I have to say begrudgingly that this was a good book about the rise of the major Hollywood directors after the near extinction of the old studio system of producers and studio heads ruled the moviemaking world. The time period is the late 60’s to later 70’s—early 80’s. The careers of these men are subjected to some Kidd glove handling but there are plenty of other hearsay or direct quotes from other Hollywood characters or “people who heard something” to keep you reading further on to the next chapter. The book to me was frustrating since in my mind it was filled with too many peripheral interests and personalities to make it feel bloated. Biskind stays focused on the main movie men Spielberg, Scorsese, Coppola, Fredkin, and Lucas. There are a whole cast of older characters whom I didn’t care to focus on, but this book had lots of interesting things in it. I was happy to have read it slowly to gauge Biskind’s own writing style. Biskind has written others books since this one and has been subjected to only faint skepticism of his absence of hearsay knowledge of Weinstein’s well-known misconduct. He said he had no direct knowledge and so didn’t print anything in that vein. Reading this book and hearing that will make you laugh. In fact, to see this book as anything less than comical behavior is to rob yourself of the greatest pleasure of Easy Riders, Raging Bulls. Biskind offers this apologetic sentiment as one of his conclusions. “The Directors of this decade were not unusual in their self-absorption, ruthlessness, or cruelty…Such behavior goes with the territory.”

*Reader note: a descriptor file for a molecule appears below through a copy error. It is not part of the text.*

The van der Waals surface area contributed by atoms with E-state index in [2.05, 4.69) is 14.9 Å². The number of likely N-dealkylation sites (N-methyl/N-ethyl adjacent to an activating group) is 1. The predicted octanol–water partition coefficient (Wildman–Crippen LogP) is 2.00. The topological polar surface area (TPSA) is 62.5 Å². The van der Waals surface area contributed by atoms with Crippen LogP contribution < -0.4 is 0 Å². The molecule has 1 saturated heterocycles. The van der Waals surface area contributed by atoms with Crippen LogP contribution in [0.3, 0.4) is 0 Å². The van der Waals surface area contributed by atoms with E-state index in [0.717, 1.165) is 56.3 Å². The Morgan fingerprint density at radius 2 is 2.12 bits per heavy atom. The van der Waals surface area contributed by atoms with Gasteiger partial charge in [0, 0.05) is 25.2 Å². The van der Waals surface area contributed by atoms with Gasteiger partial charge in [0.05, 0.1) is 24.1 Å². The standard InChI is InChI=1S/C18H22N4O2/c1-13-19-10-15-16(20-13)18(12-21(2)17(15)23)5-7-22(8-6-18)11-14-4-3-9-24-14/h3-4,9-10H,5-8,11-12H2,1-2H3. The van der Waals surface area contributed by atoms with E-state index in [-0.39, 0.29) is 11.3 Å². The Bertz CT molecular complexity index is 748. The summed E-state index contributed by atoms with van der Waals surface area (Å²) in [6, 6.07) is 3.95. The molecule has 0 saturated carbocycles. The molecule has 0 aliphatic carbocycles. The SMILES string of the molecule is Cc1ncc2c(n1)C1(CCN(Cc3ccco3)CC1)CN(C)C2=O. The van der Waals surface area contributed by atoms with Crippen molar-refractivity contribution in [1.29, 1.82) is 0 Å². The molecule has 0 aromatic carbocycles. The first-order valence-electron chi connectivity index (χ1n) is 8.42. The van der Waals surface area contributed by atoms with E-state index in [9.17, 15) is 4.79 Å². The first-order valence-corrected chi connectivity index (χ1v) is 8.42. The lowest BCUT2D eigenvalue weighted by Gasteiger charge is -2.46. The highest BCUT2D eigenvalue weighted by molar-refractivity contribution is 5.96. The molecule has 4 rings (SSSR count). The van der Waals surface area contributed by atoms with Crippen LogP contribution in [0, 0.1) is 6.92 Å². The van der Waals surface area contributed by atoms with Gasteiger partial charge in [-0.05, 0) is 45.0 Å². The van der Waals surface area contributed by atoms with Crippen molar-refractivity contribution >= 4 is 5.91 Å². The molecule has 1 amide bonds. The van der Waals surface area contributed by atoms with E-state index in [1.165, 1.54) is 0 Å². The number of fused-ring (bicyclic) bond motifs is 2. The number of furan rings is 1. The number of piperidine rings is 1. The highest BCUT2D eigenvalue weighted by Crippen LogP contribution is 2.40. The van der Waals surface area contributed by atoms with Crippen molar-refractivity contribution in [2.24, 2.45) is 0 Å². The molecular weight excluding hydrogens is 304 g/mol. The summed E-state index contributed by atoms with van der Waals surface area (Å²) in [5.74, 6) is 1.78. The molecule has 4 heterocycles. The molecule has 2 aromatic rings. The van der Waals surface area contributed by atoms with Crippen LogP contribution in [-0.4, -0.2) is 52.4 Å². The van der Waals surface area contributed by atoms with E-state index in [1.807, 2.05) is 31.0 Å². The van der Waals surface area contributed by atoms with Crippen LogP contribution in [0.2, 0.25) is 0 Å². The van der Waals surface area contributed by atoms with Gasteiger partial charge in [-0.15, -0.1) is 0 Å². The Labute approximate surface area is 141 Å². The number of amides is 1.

This book would be perfect for film students but not so much for movie buffs as it gives lot of the unsavory backgrounds to how some of our favorite scenes and movie concepts came about. I read this as a keen fan of the history of Los Angeles. ( )
  sacredheart25 | Nov 20, 2019 |
Showing 1-5 of 17 (next | show all)
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"Easy Riders, Raging Bulls vividly chronicles the exuberance and excess of the times: the startling success of Easy Rider and the equally alarming circumstances under which it was made, with drugs, booze, and violent rivalry between costars Dennis Hopper and Peter Fonda dominating the set; how a small production company named BBS became the guiding spirit of the youth rebellion in Hollywood and how, along the way, some of its executives helped smuggle Huey Newton out of the country; how director Hal Ashby was busted for drugs and thrown in jail in Toronto; why Martin Scorsese attended the Academy Awards with an FBI escort when Taxi Driver was nominated; how George Lucas, gripped by anxiety, compulsively cut off his own hair while writing Star Wars; how a modest house on Nicholas Beach occupied by actresses Margot Kidder and Jennifer Salt became the unofficial headquarters for the New Hollywood; how Billy Friedkin tried to humiliate Paramount boss Barry Diller; and how screenwriter/director Paul Schrader played Russian roulette in his hot tub. It was a time when an "anything goes" experimentation prevailed both on the screen and off."--Jacket.